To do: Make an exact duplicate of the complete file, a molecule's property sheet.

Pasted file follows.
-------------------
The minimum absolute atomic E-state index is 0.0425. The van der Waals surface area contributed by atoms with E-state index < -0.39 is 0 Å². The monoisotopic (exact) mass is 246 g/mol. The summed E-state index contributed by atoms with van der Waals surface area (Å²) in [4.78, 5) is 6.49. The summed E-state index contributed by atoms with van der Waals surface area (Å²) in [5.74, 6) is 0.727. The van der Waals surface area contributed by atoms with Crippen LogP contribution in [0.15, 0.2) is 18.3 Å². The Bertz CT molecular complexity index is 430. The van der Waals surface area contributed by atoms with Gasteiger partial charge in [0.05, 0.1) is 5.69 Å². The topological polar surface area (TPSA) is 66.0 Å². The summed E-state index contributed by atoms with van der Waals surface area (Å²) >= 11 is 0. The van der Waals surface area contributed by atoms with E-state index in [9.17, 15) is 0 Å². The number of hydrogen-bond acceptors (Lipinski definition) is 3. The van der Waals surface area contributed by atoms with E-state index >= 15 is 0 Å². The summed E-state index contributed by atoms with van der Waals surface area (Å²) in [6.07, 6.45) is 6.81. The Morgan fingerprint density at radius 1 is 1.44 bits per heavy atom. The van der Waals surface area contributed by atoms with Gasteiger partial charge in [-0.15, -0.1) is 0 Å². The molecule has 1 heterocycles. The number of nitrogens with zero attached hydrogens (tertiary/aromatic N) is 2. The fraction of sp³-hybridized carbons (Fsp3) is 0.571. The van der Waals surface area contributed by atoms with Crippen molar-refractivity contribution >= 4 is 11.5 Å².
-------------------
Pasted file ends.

The minimum absolute atomic E-state index is 0.0425. The van der Waals surface area contributed by atoms with E-state index < -0.39 is 0 Å². The monoisotopic (exact) mass is 246 g/mol. The summed E-state index contributed by atoms with van der Waals surface area (Å²) in [4.78, 5) is 6.49. The summed E-state index contributed by atoms with van der Waals surface area (Å²) in [5.74, 6) is 0.727. The van der Waals surface area contributed by atoms with Crippen LogP contribution in [0.15, 0.2) is 18.3 Å². The Bertz CT molecular complexity index is 430. The van der Waals surface area contributed by atoms with Gasteiger partial charge in [0.05, 0.1) is 5.69 Å². The topological polar surface area (TPSA) is 66.0 Å². The summed E-state index contributed by atoms with van der Waals surface area (Å²) >= 11 is 0. The van der Waals surface area contributed by atoms with E-state index in [9.17, 15) is 0 Å². The number of hydrogen-bond acceptors (Lipinski definition) is 3. The van der Waals surface area contributed by atoms with E-state index >= 15 is 0 Å². The summed E-state index contributed by atoms with van der Waals surface area (Å²) in [6.07, 6.45) is 6.81. The Morgan fingerprint density at radius 1 is 1.44 bits per heavy atom. The van der Waals surface area contributed by atoms with Gasteiger partial charge in [-0.15, -0.1) is 0 Å². The molecule has 1 heterocycles. The number of nitrogens with zero attached hydrogens (tertiary/aromatic N) is 2. The fraction of sp³-hybridized carbons (Fsp3) is 0.571. The van der Waals surface area contributed by atoms with Crippen molar-refractivity contribution >= 4 is 11.5 Å².